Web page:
Foundations for Blockchain Data Analytics: October 6-7, 2019


This event was held at SAMSI, Research Triangle Park, NC.


This decade has been marked with the rise of Blockchain based technologies. At its core, Blockchain is a distributed public ledger that stores transactions between two parties without requiring a trusted central authority. On a Blockchain, two unacquainted parties can create an unmodifiable transaction that is permanently recorded on the ledger to be seen by the public. Many applications, ranging from cryptocurrencies to food supply chain management, which demand provenance and decentralization, are already having a positive impact on society and allowing poorer countries to partake in the global economy. As these applications proliferate, so does the complexity and volume of data stored by Blockchains. Analyzing this data has emerged as an important research topic, already leading to methodological advancements in statistics, computer and information sciences.

The modeling of Blockchain data is a new area with little to no precompetitive research and working groups. There are many areas of mathematics and statistics which have great potential in advancing Blockchain applications, ranging from graph theory, topological data analysis, random matrix theory and probabilistic graphical modeling. Equally, there are several open problems which must be addressed before Blockchain becomes more mainstream and gains favorability with governmental regulations. Modeling the effect of transaction costs on the long-term stability of Bitcoin adoption, identifying more energy efficient and scalable mining mechanisms which avoid excessive computation, and determining how to identify criminal activity are just a few of these problems. Their solution requires an interdisciplinary approach and the value of this workshop is in bringing relevant experts together to solve many of these challenge with novel mathematical and statistical modeling approaches.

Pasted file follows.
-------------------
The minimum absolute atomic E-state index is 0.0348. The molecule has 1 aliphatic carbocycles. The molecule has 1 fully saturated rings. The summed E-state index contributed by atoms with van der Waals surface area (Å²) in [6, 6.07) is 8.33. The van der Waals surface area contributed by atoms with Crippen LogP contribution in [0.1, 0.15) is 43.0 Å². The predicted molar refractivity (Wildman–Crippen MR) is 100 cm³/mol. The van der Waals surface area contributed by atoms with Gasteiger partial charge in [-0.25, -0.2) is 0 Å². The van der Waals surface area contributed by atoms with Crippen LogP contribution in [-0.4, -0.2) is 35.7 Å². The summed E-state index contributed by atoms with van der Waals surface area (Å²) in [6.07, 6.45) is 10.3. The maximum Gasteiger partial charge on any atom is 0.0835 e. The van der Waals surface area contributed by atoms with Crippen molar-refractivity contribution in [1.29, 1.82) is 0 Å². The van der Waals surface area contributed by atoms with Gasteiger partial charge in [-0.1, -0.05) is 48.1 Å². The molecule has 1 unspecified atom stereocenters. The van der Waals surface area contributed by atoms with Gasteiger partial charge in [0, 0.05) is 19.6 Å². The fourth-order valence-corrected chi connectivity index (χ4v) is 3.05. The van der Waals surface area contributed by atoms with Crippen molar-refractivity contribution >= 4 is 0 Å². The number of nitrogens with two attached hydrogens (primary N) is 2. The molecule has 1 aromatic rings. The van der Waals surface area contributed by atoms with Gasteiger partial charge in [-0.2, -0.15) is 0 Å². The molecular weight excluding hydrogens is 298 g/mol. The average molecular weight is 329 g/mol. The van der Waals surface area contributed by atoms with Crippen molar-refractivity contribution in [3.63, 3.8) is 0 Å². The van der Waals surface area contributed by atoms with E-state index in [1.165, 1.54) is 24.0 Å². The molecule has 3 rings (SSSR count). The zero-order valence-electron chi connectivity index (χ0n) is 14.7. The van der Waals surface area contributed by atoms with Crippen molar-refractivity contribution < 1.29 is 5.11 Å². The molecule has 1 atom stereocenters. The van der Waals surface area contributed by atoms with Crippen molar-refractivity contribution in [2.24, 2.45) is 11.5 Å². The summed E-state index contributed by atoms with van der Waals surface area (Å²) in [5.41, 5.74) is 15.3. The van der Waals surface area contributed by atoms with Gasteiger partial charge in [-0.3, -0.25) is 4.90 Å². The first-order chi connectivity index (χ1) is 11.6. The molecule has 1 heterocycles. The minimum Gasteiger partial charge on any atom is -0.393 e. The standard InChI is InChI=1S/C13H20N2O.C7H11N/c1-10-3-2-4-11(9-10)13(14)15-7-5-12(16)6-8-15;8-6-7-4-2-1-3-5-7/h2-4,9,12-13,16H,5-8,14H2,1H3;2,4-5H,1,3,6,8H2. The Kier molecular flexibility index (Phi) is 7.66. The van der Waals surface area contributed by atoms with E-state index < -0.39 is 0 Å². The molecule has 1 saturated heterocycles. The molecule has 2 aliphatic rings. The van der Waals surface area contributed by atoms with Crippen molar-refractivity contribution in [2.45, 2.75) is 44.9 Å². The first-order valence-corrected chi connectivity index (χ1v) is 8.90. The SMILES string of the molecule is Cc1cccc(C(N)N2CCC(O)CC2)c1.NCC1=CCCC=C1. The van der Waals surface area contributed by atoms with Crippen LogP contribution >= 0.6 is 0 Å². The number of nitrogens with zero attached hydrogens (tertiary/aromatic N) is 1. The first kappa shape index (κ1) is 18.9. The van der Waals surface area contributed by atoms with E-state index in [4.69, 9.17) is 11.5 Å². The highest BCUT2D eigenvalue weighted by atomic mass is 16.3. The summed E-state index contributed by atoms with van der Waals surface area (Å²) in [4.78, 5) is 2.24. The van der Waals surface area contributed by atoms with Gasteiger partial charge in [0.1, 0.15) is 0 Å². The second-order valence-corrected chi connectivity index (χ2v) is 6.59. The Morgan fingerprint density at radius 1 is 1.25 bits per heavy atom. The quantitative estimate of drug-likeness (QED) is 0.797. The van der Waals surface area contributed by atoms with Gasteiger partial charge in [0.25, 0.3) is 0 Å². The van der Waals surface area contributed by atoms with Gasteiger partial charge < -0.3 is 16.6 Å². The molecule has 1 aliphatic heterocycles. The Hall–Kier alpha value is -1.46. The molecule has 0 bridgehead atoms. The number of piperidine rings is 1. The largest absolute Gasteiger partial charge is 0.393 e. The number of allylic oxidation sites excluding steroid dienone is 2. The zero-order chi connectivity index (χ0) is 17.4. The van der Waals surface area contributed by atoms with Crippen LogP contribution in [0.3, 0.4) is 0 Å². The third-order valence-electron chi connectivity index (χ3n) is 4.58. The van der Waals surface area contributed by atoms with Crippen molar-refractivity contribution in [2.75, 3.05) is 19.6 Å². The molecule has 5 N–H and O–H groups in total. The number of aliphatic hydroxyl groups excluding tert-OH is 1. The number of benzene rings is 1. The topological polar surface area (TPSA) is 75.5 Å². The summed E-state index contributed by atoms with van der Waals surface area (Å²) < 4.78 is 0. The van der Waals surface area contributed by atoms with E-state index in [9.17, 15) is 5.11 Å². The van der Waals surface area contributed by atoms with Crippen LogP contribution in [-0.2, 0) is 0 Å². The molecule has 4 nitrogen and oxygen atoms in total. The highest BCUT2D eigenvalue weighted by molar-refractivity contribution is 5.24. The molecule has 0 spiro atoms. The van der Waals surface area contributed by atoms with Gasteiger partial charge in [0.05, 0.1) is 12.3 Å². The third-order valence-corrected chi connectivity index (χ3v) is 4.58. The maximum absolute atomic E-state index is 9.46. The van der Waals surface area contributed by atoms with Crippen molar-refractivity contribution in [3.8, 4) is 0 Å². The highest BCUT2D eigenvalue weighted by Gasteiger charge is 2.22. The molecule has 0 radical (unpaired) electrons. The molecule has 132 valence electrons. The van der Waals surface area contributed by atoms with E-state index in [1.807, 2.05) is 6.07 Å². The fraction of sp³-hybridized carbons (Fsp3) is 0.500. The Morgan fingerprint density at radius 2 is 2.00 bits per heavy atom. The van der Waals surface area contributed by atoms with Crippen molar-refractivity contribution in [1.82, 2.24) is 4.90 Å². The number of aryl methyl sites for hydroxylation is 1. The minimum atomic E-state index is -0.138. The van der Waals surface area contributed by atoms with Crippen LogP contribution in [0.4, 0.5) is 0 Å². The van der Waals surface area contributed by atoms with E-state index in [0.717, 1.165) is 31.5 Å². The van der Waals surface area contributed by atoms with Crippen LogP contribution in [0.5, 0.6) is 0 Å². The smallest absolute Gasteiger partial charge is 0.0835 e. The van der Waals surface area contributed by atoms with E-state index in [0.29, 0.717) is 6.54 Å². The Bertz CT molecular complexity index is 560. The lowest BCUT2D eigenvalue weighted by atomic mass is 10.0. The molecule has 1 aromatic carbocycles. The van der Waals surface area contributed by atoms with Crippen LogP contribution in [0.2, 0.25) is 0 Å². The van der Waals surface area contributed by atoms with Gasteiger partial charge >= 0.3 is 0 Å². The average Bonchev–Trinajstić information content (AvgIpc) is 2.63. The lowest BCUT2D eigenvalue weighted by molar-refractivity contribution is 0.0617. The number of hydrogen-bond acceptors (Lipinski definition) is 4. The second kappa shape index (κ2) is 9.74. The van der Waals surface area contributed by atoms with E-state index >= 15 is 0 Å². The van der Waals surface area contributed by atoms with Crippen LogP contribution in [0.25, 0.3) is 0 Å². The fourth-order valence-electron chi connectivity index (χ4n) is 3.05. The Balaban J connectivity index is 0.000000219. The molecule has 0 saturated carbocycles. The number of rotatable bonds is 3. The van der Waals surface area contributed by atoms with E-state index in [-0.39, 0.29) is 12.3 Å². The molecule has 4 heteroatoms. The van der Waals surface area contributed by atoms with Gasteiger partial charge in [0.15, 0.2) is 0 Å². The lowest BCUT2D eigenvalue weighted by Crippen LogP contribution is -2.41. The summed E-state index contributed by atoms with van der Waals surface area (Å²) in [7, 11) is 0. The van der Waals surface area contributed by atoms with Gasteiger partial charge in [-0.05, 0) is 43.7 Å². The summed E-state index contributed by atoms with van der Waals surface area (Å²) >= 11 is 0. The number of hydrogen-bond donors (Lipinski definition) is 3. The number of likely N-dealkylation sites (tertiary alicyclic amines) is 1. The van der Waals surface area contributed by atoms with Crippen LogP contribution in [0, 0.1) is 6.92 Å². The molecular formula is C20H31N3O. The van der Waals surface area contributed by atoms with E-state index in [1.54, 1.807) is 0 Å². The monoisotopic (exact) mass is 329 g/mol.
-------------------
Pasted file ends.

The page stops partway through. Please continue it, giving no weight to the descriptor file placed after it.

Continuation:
The SAMSI Blockchain Analytics workshop brought researchers together from statistics, data and computer science with experts in economics, social science, finance and operational research, with an ultimate goal of advancing mathematical and algorithmic methodology for blockchain analytics. This three-day workshop started with a half-day tutorial providing an introduction to the main concepts behind blockchain analytics including distributed ledger technology, graph analysis, fintech, supply chain analysis and environmental management. The end of the first day and second day featured talks that highlighted recent research in this area including monetary circuit theory, fraud detection, transaction cost analysis and market-microstructure. The workshop aimed to bring a diverse body of attendees and to attract students, postdoctoral fellows and researchers from traditionally underrepresented groups in STEM to the field of blockchain data analytics.

Confirmed speakers for this event were:

  • Peter Adriaens, Dept. of Civil and Environmental Engineering (University of Michigan)
  • Nino Antulov-Fantulin, Dept. of Humanities, Social and Political Science (ETH, Switzerland)
  • Rod Garratt, Economics (University of California-Santa Barbara)
  • Zhiguo He, Booth School of Business (University of Chicago)